Friday, January 31, 2014

Reuters Is "Resurfacing, And Retreading" The Rumor Pieces -- About Merck's AH & OTC Businesses


And just as I said in December 2013, and more forcefully early this month, any Novartis swap deal is listed as a low-probability.

However, Reuters pins that low probability on complexities of valuation. That is simply silly. In every deal -- of any size, the central question is. . . you guessed it: valuation. Said another way, the valuation problem is no more complex in a swap -- than in a levered sale (both sides need to argue until they agree -- or until the bankers say they won't finance it -- on those proffered terms). And yet, Reuters suggests an outright sale gets around the valuation "problem". Silly.

No, what that tells me, by inference, is that bankers for Novartis (and significantly less probably, for Merck) are being. . . coy with the background/off- the-record comments for the story. . . They can safely say it is "complexities" -- but they dare not say it is antitrust driven complexity. So they say "valuation complexity" -- and the largely feckless reporter laps it up, and repeats it -- verbatim, in the final copy. There will be far fewer likely predators circling, if a real antitrust concern is surfaced -- that I've seen, over and over again.

In any event, here is the Reuters story -- with my truth-enhancing edits, inserted -- but do go read it all, as originally written, of course -- to see what I mean:

. . . .Among a range of options it has considered for the consumer unit, Merck discussed a potential asset swap with Novartis AG (NOVN.VX), under which Merck would give up its consumer assets in return for the Swiss drugmaker's animal health and other units, Reuters and others previously reported.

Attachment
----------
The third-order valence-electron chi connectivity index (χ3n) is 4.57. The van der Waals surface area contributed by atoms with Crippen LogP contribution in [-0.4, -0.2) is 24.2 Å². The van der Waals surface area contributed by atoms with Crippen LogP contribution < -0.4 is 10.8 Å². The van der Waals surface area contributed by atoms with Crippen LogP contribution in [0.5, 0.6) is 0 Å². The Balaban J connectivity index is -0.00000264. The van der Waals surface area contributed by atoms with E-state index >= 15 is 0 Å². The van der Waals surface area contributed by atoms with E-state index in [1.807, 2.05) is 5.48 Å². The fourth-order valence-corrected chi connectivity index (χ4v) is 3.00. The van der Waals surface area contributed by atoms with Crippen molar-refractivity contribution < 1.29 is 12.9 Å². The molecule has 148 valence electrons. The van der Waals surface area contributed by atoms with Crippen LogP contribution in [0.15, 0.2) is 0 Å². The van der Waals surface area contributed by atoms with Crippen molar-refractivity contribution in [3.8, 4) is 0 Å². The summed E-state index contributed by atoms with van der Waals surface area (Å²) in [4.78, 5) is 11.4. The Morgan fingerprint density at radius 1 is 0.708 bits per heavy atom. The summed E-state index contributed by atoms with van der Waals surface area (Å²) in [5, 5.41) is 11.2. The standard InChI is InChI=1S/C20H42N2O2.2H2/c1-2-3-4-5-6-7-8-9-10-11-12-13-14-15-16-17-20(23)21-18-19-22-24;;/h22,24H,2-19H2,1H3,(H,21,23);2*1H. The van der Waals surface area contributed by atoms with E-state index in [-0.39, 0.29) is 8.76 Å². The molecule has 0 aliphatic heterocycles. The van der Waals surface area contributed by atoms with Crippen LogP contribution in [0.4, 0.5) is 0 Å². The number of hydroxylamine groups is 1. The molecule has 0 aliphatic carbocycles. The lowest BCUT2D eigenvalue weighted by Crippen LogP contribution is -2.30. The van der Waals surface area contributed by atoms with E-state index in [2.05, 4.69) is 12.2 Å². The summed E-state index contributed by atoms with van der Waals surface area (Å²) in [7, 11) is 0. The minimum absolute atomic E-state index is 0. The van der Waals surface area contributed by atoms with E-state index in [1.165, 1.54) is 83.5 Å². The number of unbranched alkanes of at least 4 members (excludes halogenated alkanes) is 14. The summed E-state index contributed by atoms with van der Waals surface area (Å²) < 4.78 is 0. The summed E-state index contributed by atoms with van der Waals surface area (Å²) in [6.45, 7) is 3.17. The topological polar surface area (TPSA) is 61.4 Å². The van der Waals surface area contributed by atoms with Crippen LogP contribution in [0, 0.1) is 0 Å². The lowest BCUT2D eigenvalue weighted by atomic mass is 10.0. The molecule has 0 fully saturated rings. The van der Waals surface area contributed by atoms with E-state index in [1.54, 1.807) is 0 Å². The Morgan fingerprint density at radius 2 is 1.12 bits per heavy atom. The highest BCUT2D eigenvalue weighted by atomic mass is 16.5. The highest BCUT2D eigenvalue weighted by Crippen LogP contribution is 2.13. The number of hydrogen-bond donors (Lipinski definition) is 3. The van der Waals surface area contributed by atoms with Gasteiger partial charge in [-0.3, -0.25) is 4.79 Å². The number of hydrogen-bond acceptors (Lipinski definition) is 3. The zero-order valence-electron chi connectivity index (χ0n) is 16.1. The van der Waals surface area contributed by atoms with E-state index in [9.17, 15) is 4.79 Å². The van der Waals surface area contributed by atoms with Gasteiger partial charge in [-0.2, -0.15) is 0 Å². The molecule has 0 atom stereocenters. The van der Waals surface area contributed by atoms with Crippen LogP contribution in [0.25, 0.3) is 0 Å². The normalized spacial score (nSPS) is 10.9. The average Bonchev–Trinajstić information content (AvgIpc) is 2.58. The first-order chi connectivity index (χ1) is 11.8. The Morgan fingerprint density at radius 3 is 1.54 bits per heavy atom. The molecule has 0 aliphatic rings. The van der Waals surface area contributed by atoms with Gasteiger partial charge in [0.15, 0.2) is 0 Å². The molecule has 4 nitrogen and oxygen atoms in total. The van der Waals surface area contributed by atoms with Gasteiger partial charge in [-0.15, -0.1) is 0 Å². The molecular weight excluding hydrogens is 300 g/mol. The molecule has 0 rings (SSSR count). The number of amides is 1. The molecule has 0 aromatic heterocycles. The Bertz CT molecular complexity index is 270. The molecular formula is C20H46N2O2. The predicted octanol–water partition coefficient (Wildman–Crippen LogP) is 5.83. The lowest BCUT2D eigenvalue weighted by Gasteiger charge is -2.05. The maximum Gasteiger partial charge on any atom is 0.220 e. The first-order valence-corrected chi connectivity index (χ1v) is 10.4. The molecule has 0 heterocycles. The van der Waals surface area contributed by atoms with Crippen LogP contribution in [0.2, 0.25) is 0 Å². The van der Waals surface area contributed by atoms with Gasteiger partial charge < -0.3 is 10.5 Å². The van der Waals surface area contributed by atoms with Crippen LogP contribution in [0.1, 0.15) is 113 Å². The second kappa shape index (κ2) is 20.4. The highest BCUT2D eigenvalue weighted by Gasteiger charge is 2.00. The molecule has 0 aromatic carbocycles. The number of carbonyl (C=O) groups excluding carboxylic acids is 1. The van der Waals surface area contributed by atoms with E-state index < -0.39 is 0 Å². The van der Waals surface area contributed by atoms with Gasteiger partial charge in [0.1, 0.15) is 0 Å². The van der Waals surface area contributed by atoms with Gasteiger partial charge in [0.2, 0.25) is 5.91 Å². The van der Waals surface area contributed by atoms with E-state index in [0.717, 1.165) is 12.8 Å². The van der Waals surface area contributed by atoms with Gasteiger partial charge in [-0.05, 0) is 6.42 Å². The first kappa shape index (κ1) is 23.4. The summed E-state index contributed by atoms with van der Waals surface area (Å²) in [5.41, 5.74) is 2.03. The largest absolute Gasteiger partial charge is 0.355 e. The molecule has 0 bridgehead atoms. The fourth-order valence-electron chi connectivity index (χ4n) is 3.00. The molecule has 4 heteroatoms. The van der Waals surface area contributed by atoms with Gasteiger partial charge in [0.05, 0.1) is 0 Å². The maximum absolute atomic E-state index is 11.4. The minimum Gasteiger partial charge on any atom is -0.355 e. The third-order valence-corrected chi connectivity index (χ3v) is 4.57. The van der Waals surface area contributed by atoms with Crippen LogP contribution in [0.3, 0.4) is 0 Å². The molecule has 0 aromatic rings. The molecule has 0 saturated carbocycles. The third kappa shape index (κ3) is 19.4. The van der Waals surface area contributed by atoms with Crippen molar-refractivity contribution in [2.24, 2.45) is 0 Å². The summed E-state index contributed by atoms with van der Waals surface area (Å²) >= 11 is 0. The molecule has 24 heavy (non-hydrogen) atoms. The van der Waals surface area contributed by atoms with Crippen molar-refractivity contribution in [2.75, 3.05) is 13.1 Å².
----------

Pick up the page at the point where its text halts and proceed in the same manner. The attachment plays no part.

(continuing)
The probability of carrying out such a deal, however, is currently seen as low. . . [Ed. Insert: due to complexity of shedding assets, to satisfy the antitrust laws, and thus] prompting Merck to explore an outright sale of its consumer unit as well, people familiar with the matter said. . . .


So it goes -- and I'll repeat my conjecture from this morning that there is not likely to be any announcement of any major deal, next Wednesday.

Now, please root along, to let my Denver team win on Sunday. Bring on the high altitude good ju ju! [And, on that topic, I think it was Bill Maur who wryly noted that this year's big game features the only combination possible, like this -- of two teams with lawful cannabis, state-wide (and it's actually on-topic, because this is. . . a drugs blog, of sorts!). . . . Should be a very mellow affair, then. And I hear there will be lots of chips and salsa, available, post game, in both locker rooms.]

2 comments:

Anonymous said...

...from the Reuters article, the only new and important things are the names: RB and P&G.

Novartis cannot / does not want to swap not only because of "antitrust issues", but because of type of assets Merck is offering.

Novartis does not need Coppertone or Dr. Scholls.....sold mainly here (in the US), however representing a quarter of the assets.....it all creates "complexities" in valuation as well.

RB is a much better suitor... that is why the name is important

....or it will be sold in pieces...

Anonymous said...

...from the Reuters article, the only new and important things are the names: RB and P&G.

Novartis cannot / does not want to swap not only because of "antitrust issues", but because of type of assets Merck is offering.

Novartis does not need Coppertone or Dr. Scholls.....sold mainly here (in the US), however representing a quarter of the assets.....it all creates "complexities" in valuation as well.

RB is a much better suitor... that is why the name is important

....or it will be sold in pieces...